Fee-fi-fo-fum, I smell the blood of a hot cross bun! Well maybe not blood, but dough? Yes, for sure.
Easter has come and gone, and with it the doughy delights of hot cross bun season. And what a season it is. It’s so good that I may just petition for “Easter” to be changed to “Eater”. Or maybe just “Hot Cross Bun”, such is the iconoclastic potency of these things.
With no shadow of a doubt, the smell and taste of hot cross buns defines Easter. Always has, always will. They embody a blend of sensory stimuli that are at once warming, comforting, and wildly exotic as well. The spicy sultriness of cinnamon, the bitter freshness of citrus (peel! There’s no other use for it…), and the all-round stomach-warming deliciousness of flour, sugar and milk… It’s a heady combination that pampers the palate enough to see it through to Christmas. Or at the very least, Monday.
This year, we did what any self-respecting household should do at this time of the year and made our own. The results? Nay short of incredible – the best buns ever to have graced my gullet. These things were triple – yes, triple – proofed (in the tropics!!) to ensure maximum fluffiness. The resulting dough was soft, springy and soporifically pillow-like. Flecks of dried fruit and diced apple – an inspired addition – provided crunch and sweetness, whilst the cinnamon whipped everything together into a miasma of moreishness. In all seriousness, whilst some may argue that the austerity of Lent gives chocolate Easter eggs a greed-defined aura of anticipation, for me it’s the hot cross buns that strike a far more resounding, and sentimental chord.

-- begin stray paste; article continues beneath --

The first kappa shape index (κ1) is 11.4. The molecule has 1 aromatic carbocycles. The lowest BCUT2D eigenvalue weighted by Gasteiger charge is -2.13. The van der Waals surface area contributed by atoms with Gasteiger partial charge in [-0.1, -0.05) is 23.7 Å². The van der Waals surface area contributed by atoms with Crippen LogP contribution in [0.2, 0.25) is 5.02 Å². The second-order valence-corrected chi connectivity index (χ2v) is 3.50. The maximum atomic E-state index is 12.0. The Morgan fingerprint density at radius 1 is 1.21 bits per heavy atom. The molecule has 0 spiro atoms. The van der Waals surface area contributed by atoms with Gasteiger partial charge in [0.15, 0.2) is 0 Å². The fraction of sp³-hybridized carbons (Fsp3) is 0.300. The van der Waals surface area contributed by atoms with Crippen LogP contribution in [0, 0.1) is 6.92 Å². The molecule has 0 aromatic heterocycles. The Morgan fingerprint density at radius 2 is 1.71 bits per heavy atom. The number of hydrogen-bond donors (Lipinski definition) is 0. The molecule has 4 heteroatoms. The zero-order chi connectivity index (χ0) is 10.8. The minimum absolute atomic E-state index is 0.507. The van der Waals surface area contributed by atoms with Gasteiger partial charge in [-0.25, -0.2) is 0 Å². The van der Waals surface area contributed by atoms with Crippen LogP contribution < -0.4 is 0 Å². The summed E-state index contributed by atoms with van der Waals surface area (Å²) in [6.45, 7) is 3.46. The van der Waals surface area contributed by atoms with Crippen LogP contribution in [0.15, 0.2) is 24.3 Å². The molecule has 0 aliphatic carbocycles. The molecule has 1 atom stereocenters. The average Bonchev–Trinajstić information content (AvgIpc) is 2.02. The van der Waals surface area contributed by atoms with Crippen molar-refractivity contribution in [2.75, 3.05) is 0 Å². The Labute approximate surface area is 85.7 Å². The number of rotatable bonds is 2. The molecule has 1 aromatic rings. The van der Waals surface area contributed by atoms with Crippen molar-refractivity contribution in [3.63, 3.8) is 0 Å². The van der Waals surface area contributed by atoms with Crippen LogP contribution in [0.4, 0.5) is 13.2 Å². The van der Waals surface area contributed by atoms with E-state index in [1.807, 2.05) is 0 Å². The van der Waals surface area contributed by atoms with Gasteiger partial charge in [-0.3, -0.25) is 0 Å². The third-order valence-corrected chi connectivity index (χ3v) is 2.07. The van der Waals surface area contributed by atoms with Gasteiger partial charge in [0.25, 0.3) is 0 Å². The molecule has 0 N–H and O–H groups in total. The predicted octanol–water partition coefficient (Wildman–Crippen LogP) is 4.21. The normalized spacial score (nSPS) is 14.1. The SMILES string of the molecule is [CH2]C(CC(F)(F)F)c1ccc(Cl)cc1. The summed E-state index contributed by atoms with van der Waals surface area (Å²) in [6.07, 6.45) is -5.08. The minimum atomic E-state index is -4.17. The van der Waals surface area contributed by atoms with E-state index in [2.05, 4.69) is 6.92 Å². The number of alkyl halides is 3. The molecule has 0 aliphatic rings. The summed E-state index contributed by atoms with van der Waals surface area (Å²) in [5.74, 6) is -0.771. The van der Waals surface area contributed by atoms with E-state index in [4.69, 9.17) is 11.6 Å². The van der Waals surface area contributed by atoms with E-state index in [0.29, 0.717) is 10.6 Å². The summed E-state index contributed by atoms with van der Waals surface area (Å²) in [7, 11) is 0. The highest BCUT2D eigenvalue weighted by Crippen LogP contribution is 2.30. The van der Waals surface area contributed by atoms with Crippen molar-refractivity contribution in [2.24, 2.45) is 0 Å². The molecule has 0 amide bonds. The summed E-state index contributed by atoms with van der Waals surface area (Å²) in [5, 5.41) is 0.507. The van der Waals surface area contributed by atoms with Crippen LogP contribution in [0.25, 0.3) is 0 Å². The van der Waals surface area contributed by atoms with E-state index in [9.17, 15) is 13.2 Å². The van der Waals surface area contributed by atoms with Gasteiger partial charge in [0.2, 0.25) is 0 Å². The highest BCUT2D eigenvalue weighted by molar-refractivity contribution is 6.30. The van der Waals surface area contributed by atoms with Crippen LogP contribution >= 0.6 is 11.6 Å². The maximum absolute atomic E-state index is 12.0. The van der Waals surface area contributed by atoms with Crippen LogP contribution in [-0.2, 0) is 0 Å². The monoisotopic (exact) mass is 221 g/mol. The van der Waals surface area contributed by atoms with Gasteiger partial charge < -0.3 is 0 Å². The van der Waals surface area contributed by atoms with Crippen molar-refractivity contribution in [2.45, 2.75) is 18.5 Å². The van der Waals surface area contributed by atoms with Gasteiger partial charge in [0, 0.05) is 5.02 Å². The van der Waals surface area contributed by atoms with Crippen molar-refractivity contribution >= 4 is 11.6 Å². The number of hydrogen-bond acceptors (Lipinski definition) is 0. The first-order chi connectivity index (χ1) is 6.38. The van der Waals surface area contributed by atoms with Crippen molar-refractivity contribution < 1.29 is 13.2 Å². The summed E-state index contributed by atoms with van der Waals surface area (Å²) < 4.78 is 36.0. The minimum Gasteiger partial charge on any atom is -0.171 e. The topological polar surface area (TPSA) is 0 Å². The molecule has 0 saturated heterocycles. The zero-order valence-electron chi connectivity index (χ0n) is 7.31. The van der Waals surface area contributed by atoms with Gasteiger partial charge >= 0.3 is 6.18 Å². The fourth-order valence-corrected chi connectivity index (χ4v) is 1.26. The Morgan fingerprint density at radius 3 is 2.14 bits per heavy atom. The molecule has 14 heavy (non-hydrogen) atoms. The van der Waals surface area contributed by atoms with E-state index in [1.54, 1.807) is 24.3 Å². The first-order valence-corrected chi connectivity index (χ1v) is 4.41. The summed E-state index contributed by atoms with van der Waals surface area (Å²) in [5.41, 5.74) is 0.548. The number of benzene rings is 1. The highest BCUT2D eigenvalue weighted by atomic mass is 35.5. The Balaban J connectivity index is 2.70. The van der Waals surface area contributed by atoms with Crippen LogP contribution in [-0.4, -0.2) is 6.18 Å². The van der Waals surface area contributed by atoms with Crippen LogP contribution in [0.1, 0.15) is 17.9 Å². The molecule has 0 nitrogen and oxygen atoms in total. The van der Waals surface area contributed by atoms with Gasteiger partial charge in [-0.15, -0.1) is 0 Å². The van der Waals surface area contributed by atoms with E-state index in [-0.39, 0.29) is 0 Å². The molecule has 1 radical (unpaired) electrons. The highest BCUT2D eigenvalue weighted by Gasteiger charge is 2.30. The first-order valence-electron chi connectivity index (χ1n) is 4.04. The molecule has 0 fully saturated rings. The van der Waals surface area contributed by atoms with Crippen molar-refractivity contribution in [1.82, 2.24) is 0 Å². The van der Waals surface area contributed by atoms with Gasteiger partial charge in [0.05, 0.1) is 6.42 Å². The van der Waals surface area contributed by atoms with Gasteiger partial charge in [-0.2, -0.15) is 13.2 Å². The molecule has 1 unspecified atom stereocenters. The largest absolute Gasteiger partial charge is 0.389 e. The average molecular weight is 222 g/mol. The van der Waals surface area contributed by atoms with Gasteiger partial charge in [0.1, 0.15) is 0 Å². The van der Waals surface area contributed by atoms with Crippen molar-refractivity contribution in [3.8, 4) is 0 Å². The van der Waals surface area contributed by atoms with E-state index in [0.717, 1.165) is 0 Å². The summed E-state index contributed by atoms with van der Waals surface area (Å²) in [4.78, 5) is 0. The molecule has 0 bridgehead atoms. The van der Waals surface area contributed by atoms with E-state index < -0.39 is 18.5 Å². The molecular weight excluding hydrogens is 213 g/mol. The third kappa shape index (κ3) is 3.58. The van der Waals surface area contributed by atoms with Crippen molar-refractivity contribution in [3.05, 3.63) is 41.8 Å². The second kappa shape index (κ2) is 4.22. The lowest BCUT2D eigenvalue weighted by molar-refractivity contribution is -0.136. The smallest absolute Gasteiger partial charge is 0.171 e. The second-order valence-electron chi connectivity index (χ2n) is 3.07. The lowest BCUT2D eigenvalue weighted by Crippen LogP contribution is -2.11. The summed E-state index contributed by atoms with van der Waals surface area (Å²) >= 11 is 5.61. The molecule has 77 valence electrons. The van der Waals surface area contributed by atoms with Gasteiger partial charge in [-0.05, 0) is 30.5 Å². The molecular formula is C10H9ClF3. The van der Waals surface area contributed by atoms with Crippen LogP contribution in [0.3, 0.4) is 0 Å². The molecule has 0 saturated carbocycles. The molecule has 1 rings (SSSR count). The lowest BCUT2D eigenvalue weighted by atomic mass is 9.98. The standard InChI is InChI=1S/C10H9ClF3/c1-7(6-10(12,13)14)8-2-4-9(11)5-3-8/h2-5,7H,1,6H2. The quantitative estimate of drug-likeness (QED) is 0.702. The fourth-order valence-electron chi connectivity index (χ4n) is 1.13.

Perhaps it’s the cross up top, or maybe it’s the fact that they’re so normal and yet so inaccessible (has anyone ever eaten one of these things outside of the hours of Easter? Thought not). It could just be the fact that they make citrus peel palatable. Whatever it is, there is no doubt that these buns are special.
Warm them up – toast them if you can – slap on some butter, and relax. A bite of these things, and you know that the world is a wonderful, wonderful place. Happy belated Easter everyone! I mean Eater; Happy Eater!
To make ours, we loosely followed Paul Hollywood’s recipe from BBC Good Food, and also consulted the following instructional video from The Bread Kitchen: